The degree of improvement in gas exchange during percussive ventilation modes is determined by the efficiency with which the high-frequency component is delivered to the lung periphery [40]. High-frequency oscillations are attenuated by the resistive and elastic losses in the airways and gas-filled compartments, which are all dependent largely on lung size via complex mechanisms. Reduced shunting caused by narrower airspaces and less compliant tissue compartments in a smaller lung favors oscillatory signal transmission to the alveoli. Elevated resistive losses, on the other hand, reduce the oscillatory component of HFPV and eHFPV more significantly in smaller lungs. Our simulation study using representative values to characterize lung volumes and respiratory mechanics indicated that as lung size increased, so did the loss of oscillatory signal (Additional file 1: Fig. S2). As a result, more efficient transport of the high-frequency component to the alveolar spaces might be expected in smaller lungs (i.e., sizes in neonates and small children). This finding is consistent with the more evident benefit of HFOV in neonates and children without substantial ventilation heterogeneities, and also explains the controversy over the efficacy of HFOV in adults [1]. Subsequently, eHFPV may also be particularly beneficial in smaller lungs. However, our simulation study demonstrated that the oscillatory signal can be transmitted to the alveolar spaces of adult lungs with around 45% (5 Hz) and 25% (10 Hz) efficiency, indicating the presence of a gas exchange improvement even in adult-sized lungs.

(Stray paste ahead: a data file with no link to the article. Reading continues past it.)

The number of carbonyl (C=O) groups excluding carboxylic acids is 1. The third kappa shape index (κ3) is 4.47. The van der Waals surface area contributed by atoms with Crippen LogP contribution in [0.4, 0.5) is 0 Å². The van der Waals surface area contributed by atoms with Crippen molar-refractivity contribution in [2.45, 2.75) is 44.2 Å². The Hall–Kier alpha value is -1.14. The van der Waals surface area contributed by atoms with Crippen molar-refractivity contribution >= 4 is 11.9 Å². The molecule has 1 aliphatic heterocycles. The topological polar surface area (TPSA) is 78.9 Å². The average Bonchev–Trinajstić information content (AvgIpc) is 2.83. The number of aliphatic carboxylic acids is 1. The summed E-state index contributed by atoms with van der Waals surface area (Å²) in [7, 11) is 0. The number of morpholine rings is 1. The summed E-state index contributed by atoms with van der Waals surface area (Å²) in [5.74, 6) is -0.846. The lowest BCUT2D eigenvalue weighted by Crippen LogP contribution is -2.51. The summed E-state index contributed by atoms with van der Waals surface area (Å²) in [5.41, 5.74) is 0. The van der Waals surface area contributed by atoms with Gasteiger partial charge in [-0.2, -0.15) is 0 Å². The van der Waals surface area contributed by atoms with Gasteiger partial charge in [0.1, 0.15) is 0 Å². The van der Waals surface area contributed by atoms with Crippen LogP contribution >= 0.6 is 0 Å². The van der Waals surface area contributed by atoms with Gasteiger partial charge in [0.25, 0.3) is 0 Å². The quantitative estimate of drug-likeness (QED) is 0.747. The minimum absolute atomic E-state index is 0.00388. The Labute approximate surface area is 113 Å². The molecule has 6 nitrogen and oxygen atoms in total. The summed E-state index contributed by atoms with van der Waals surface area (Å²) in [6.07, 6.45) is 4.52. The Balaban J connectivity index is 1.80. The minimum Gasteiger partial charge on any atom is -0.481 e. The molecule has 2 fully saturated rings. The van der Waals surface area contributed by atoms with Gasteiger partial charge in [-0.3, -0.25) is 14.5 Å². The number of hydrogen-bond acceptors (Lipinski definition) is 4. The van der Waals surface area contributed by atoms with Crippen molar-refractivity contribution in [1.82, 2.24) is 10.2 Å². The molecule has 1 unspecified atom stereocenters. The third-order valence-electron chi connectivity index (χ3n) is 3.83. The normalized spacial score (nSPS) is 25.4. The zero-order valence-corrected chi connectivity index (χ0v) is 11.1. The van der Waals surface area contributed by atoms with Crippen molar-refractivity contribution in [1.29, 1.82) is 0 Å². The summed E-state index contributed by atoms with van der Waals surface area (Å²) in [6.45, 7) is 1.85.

The magnitude of changes in the gas exchange outcomes is noteworthy. While the improvements in PaCO2, PaO2, and SaO2 were statistically highly significant, the magnitude of changes was relatively modest (~ 10%–20%). Nevertheless, even small differences in these critical parameters can have a significant influence on the development of a gas exchange abnormality [2, 41]. Accordingly, prognosis for patient outcome may be fundamentally affected even by small favorable differences in clinical situations involving a progressive decline in gas exchange, such as in patients with acute lung injury and ARDS [41].

Conclusions